BILD 3 - Lecture 21

BILD 3 - Lecture 21 - An artists reconstruction of H....

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An artist’s reconstruction of H. floresiensis .
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The best-preserved skull of H. floresiensis , dated to about 18,000 years ago, compared with a modern human skull. Pygmy mammals are common on islands, where a shortage of food needed to provide for a high metabolic rate provides an advantage to small body size. These little H. floresiensis , who were only three feet tall, were apparently subject to the same selective pressures. But were their ancestors H. erectus or were they modern humans, or were they another group that made its way independently from Africa? Careful measurements of their brain cavities, through three-dimensional CAT scans of the skulls, showed that their brains were clearly different from ours, and that their overall shape resembled that of the brain of H. erectus . But their brains had enlarged frontal and parietal lobes, strongly suggesting higher cognitive functions and perhaps even the ability to speak. The Neanderthals These heavy-boned people lived in Europe and the Middle East. Most of the Neanderthal remains have now been dated by a wide variety of techniques to between 100,000 and 27,000 years ago. They were recently replaced by people more like ourselves in appearance, including the Cro-Magnon peoples and other
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early immigrants to Europe from the Middle East. Neanderthals did not suddenly appear in Europe 100,000 years ago, however. A less well-known and very diverse group of people, collectively known as the pre-Neanderthals, inhabited Europe before that time, and the earliest remains of these peoples, found in northern Spain, may date to over a million years ago. Left, a fairly complete Neanderthal skull (La Ferrassie), more complete than the one that was found in the Neander Valley. Right, the skull of a modern Cro-Magnon from about the same time. Note the sloping forehead and projecting brow-ridges of the Neanderthal. The Neanderthals disappeared from Europe about 27,000 years ago, and the Cro-Magnons first appeared there about 40,000 years ago. These two groups of humans coexisted in Europe for at least 13,000 years, but eventually the Cro-Magnons, joined by other peoples who were also like ourselves in appearance, replaced the Neanderthals throughout Europe. A recent find of burnt wood and burn-pitted flints in what are apparently a pair of ancient hearths in a million-year-old deposit in Israel suggests that the use of fire dates to at least that time and may have enabled the pre-Neanderthals to colonize the cold European north from their origins in the Middle East. Recent discoveries suggest that both the pre-Neanderthals and the Neanderthals had quite elaborate cultures. Wooden throwing spears have been found, associated with stone tools and butchered horse bones, in a layer of a peat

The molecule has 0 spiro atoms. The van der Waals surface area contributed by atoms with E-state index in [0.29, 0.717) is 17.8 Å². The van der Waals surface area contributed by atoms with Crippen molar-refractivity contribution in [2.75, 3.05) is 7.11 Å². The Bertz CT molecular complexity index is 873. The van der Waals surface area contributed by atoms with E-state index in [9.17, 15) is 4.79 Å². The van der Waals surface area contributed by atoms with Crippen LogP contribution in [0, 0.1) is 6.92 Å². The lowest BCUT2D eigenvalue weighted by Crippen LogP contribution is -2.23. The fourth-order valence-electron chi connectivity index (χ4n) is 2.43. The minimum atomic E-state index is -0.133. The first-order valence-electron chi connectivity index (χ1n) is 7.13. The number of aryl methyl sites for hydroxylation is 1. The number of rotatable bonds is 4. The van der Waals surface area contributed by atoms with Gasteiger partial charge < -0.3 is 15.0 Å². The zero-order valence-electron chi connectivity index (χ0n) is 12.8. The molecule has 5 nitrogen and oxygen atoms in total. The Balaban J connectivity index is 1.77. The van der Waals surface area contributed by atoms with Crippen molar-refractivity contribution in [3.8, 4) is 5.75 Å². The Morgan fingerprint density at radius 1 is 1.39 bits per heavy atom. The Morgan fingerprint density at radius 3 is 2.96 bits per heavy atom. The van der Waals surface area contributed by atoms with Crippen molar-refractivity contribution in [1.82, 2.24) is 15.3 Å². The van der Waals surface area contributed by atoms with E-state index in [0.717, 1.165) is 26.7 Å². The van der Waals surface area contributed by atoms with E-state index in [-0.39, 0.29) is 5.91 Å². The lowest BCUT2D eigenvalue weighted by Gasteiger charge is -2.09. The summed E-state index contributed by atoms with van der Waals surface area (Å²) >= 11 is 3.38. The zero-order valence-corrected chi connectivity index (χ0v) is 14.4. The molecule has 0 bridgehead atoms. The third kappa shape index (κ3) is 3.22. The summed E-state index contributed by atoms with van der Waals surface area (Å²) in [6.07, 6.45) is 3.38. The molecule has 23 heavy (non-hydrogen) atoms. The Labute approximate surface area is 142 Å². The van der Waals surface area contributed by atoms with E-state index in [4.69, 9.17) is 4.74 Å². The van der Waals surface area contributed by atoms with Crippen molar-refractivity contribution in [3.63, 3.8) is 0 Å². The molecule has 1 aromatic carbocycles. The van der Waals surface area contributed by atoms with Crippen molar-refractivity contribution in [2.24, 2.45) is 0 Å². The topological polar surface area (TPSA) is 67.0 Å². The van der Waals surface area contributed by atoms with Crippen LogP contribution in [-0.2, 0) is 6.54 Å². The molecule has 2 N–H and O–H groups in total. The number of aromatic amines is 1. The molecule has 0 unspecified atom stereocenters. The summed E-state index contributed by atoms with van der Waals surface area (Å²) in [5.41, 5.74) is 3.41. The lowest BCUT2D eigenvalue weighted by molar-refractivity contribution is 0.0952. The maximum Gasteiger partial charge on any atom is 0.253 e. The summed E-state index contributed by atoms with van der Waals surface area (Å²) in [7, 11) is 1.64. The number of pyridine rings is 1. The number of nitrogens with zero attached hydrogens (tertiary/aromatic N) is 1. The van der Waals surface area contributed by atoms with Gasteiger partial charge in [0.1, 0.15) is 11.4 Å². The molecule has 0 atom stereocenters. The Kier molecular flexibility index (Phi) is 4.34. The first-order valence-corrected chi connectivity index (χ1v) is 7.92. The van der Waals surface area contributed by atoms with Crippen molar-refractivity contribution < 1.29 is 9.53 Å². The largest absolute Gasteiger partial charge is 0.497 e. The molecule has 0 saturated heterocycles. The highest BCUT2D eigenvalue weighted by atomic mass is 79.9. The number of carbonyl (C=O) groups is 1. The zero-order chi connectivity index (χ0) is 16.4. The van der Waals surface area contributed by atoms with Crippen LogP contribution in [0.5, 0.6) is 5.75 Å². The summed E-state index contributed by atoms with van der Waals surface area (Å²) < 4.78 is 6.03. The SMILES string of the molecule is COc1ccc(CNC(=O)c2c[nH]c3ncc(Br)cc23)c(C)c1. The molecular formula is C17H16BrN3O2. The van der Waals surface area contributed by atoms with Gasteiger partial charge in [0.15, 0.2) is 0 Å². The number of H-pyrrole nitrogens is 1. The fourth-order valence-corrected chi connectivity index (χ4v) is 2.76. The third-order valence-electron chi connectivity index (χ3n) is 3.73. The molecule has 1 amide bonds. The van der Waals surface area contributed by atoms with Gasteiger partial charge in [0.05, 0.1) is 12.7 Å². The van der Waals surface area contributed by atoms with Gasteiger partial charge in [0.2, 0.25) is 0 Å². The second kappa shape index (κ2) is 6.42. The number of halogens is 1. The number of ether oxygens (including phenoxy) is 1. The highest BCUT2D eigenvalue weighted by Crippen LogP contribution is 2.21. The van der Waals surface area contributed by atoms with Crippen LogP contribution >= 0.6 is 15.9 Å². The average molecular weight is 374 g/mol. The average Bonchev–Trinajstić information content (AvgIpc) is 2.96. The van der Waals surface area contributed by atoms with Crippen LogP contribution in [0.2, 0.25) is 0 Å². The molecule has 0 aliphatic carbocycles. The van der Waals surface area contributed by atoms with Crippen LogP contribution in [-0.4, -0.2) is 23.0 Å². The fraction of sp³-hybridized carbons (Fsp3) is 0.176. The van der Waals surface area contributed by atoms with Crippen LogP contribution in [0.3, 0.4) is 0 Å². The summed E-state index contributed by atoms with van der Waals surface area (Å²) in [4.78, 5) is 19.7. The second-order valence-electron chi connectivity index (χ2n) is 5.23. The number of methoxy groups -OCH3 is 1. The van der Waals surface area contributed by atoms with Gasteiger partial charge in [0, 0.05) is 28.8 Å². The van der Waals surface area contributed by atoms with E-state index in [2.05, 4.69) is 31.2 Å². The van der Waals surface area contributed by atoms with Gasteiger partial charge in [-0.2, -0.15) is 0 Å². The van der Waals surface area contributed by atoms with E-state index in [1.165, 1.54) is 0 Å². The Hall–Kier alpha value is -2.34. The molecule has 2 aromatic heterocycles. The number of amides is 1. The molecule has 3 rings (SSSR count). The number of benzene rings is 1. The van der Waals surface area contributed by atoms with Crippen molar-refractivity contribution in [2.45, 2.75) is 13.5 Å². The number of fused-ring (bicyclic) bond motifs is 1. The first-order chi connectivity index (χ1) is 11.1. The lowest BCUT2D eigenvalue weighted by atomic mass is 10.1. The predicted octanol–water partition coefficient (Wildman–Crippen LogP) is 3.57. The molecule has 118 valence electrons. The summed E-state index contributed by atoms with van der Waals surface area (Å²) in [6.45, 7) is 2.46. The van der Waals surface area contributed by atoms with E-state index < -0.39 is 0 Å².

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bog dated to 400,000 years ago. These spears are by far the oldest wooden artifacts known from anywhere in the world. Pierced teeth and other ivory artifacts and stone tools have been associated with the most recent Neanderthal
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This note was uploaded on 06/10/2010 for the course BILD 3 taught by Professor Wills during the Spring '07 term at UCSD.

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BILD 3 - Lecture 21 - An artists reconstruction of H....

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